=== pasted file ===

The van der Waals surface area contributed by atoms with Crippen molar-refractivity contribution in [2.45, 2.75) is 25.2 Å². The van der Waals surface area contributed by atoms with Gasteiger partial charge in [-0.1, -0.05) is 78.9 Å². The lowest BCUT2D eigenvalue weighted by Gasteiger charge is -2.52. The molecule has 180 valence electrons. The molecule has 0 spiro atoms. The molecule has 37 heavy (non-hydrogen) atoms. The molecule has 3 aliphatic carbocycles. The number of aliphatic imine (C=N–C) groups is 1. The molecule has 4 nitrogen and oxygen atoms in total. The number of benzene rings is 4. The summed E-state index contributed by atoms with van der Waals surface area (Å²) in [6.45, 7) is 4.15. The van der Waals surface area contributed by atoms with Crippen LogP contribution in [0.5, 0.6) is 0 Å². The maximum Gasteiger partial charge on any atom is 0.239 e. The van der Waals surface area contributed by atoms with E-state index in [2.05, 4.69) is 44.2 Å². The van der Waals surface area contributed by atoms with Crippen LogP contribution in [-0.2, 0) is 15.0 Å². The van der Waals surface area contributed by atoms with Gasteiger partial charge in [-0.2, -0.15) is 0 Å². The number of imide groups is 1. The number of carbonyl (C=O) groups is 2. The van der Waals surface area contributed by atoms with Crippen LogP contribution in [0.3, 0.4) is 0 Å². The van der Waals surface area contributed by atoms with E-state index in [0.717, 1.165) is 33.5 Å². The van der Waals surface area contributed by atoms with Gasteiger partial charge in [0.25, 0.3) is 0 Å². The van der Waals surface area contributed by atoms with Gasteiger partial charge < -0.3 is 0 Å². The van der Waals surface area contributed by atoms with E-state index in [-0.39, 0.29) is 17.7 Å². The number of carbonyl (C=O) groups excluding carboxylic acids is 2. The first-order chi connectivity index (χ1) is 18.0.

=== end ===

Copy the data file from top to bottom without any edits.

The van der Waals surface area contributed by atoms with Crippen molar-refractivity contribution in [2.45, 2.75) is 25.2 Å². The van der Waals surface area contributed by atoms with Gasteiger partial charge in [-0.1, -0.05) is 78.9 Å². The lowest BCUT2D eigenvalue weighted by Gasteiger charge is -2.52. The molecule has 180 valence electrons. The molecule has 0 spiro atoms. The molecule has 37 heavy (non-hydrogen) atoms. The molecule has 3 aliphatic carbocycles. The number of aliphatic imine (C=N–C) groups is 1. The molecule has 4 nitrogen and oxygen atoms in total. The number of benzene rings is 4. The summed E-state index contributed by atoms with van der Waals surface area (Å²) in [6.45, 7) is 4.15. The van der Waals surface area contributed by atoms with Crippen LogP contribution in [0.5, 0.6) is 0 Å². The maximum Gasteiger partial charge on any atom is 0.239 e. The van der Waals surface area contributed by atoms with E-state index in [2.05, 4.69) is 44.2 Å². The van der Waals surface area contributed by atoms with Crippen LogP contribution in [-0.2, 0) is 15.0 Å². The van der Waals surface area contributed by atoms with Gasteiger partial charge in [-0.2, -0.15) is 0 Å². The number of imide groups is 1. The number of carbonyl (C=O) groups is 2. The van der Waals surface area contributed by atoms with Crippen LogP contribution in [0.3, 0.4) is 0 Å². The van der Waals surface area contributed by atoms with E-state index in [0.717, 1.165) is 33.5 Å². The van der Waals surface area contributed by atoms with Gasteiger partial charge in [0.25, 0.3) is 0 Å². The van der Waals surface area contributed by atoms with Gasteiger partial charge < -0.3 is 0 Å². The van der Waals surface area contributed by atoms with E-state index in [-0.39, 0.29) is 17.7 Å². The number of carbonyl (C=O) groups excluding carboxylic acids is 2. The first-order chi connectivity index (χ1) is 18.0.